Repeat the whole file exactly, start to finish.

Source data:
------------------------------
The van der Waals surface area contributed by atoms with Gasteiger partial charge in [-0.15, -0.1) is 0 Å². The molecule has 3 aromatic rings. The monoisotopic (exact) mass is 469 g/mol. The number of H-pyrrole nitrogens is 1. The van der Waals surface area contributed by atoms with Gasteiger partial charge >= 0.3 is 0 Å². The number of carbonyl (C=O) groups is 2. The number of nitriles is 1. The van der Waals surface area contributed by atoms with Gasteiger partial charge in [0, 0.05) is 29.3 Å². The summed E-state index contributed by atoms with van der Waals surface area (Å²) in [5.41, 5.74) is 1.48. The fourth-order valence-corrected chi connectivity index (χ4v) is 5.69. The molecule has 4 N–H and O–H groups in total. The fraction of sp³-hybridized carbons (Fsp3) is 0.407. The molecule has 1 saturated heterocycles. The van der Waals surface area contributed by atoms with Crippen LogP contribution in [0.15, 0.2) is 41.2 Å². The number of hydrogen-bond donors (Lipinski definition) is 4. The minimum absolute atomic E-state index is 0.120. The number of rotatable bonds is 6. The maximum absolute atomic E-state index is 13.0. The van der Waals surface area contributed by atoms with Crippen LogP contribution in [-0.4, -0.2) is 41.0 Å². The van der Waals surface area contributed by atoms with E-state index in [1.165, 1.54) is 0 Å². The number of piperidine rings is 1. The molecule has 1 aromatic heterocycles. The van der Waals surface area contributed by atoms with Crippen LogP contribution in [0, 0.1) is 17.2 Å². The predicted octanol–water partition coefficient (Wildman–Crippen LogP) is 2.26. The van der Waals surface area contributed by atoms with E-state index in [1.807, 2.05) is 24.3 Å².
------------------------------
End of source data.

The van der Waals surface area contributed by atoms with Gasteiger partial charge in [-0.15, -0.1) is 0 Å². The molecule has 3 aromatic rings. The monoisotopic (exact) mass is 469 g/mol. The number of H-pyrrole nitrogens is 1. The van der Waals surface area contributed by atoms with Gasteiger partial charge >= 0.3 is 0 Å². The number of carbonyl (C=O) groups is 2. The number of nitriles is 1. The van der Waals surface area contributed by atoms with Gasteiger partial charge in [0, 0.05) is 29.3 Å². The summed E-state index contributed by atoms with van der Waals surface area (Å²) in [5.41, 5.74) is 1.48. The fourth-order valence-corrected chi connectivity index (χ4v) is 5.69. The molecule has 4 N–H and O–H groups in total. The fraction of sp³-hybridized carbons (Fsp3) is 0.407. The molecule has 1 saturated heterocycles. The van der Waals surface area contributed by atoms with Crippen LogP contribution in [0.15, 0.2) is 41.2 Å². The number of hydrogen-bond donors (Lipinski definition) is 4. The minimum absolute atomic E-state index is 0.120. The number of rotatable bonds is 6. The maximum absolute atomic E-state index is 13.0. The van der Waals surface area contributed by atoms with Crippen LogP contribution in [-0.4, -0.2) is 41.0 Å². The van der Waals surface area contributed by atoms with E-state index in [1.165, 1.54) is 0 Å². The number of piperidine rings is 1. The molecule has 1 aromatic heterocycles. The van der Waals surface area contributed by atoms with Crippen LogP contribution in [0, 0.1) is 17.2 Å². The predicted octanol–water partition coefficient (Wildman–Crippen LogP) is 2.26. The van der Waals surface area contributed by atoms with E-state index in [1.807, 2.05) is 24.3 Å².